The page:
So much for the style – but what about the images used? What do these tattoos mean and what message do they send? Merschky and Pfaff have described how they work. Clients provide a rough idea of the themes they like, and some significant keywords from a poem or song or literary work. The tattoo artists then create a design on a computer. It’s a lot different from going to a tattoo parlor with an image of what you want and just getting it replicated.
But the key thing about mixed media tattoos is that the meanings of the motifs aren’t necessarily the most important thing. The meaning lies just as much in the design (especially in the relationships between the different components of the tattoo) and the creative skill of the artist/designer. It’s the artist’s ability to generate dynamic designs with the wow factor that really makes the magic happen.
So: the point of these tattoos is that the visual effect is the thing, rather than the specific motifs featured. It all refers to some sophisticated ideas in art theory and art history. Practicing artists know that art isn’t just about ‘representing’ something that exists in the world. Art is all about how that thing (or concept) is made into something you can see. Think of the human figure. In the hands of a non-artist it could be a stick figure. An artist makes it into something so much more – and that’s where much of the meaning is. Art doesn’t have to have any coded meaning at all. Its primary meaning can be its visual impact. That’s exactly what mixed media tattoos aim to do – look amazing, without necessarily having any profound significance.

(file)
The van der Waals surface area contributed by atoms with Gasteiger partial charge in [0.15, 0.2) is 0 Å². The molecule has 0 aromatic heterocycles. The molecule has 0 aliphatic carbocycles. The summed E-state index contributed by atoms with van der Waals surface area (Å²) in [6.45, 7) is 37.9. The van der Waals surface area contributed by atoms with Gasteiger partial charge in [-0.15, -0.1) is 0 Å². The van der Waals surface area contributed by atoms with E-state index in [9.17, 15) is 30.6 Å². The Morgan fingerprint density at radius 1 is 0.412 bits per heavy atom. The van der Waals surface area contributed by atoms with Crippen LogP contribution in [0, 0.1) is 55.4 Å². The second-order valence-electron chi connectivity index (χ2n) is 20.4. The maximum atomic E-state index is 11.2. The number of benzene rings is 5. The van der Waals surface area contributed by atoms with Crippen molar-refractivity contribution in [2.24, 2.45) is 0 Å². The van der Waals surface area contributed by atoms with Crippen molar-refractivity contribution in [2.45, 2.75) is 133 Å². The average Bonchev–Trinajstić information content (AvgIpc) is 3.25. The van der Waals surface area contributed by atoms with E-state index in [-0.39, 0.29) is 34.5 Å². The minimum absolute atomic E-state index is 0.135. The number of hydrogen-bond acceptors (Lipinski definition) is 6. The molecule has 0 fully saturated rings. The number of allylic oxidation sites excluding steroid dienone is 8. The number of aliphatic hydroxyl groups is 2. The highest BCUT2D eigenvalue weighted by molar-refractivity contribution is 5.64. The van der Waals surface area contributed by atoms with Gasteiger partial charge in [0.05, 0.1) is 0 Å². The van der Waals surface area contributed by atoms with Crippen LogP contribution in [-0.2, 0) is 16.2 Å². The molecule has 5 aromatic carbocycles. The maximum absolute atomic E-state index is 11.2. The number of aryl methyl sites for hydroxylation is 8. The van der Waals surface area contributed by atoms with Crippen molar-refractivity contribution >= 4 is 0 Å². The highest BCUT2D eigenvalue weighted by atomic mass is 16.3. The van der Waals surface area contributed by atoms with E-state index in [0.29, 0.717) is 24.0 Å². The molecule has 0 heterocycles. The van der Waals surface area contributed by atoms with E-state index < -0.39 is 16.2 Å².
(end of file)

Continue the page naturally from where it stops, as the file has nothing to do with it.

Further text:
That doesn’t mean themes and motifs are irrelevant. If you want a mixed media tattoo you’ll still want the images and styles used to be something you like. Photorealistic images of skulls regularly appear as the central motif in mixed media tattoos but, let’s face it, not everyone likes skulls. The trick lies in the treatment of the motif, whether it’s your dog, Mickey Mouse, Marilyn Monroe or King Kong.
One technique is to mix the styles that are recognizably from different eras. The central image could be a piece of classical sculpture, against a backdrop of lettering in a funky, very modern font. Another example of contrasting the old and the new can be seen in the work of the American tattoo artist John Yogi Barrett. His hallmark style is called ‘neotraditional’. He experiments with combining realistic portraits, which are a recent innovation in tattooing, with the old-school style of tattoos that dates back to the nineteenth century. The only limit is the artistic imagination.
If you like the idea of ink that really puts the art into body art, mixed media tattoo might be just the thing for you. Note that they’re usually quite large and they’re definitely not understated. And be sure to find a tattoo artist with a track record, who can be sure to achieve the right result. It’s not just a matter of throwing together a bunch of mismatched images, patterns and styles. It still takes a skilled eye to make sure they work together to achieve the effect. It may be a clash of styles but you need a true artist to do it properly.
Mixed media tattoos aren’t to everyone’s taste but, love them or loathe them, they really are artworks in their own right. For a truly unique tattoo that’s bold, striking and all about the art, mixed media tattoos will tick all the boxes.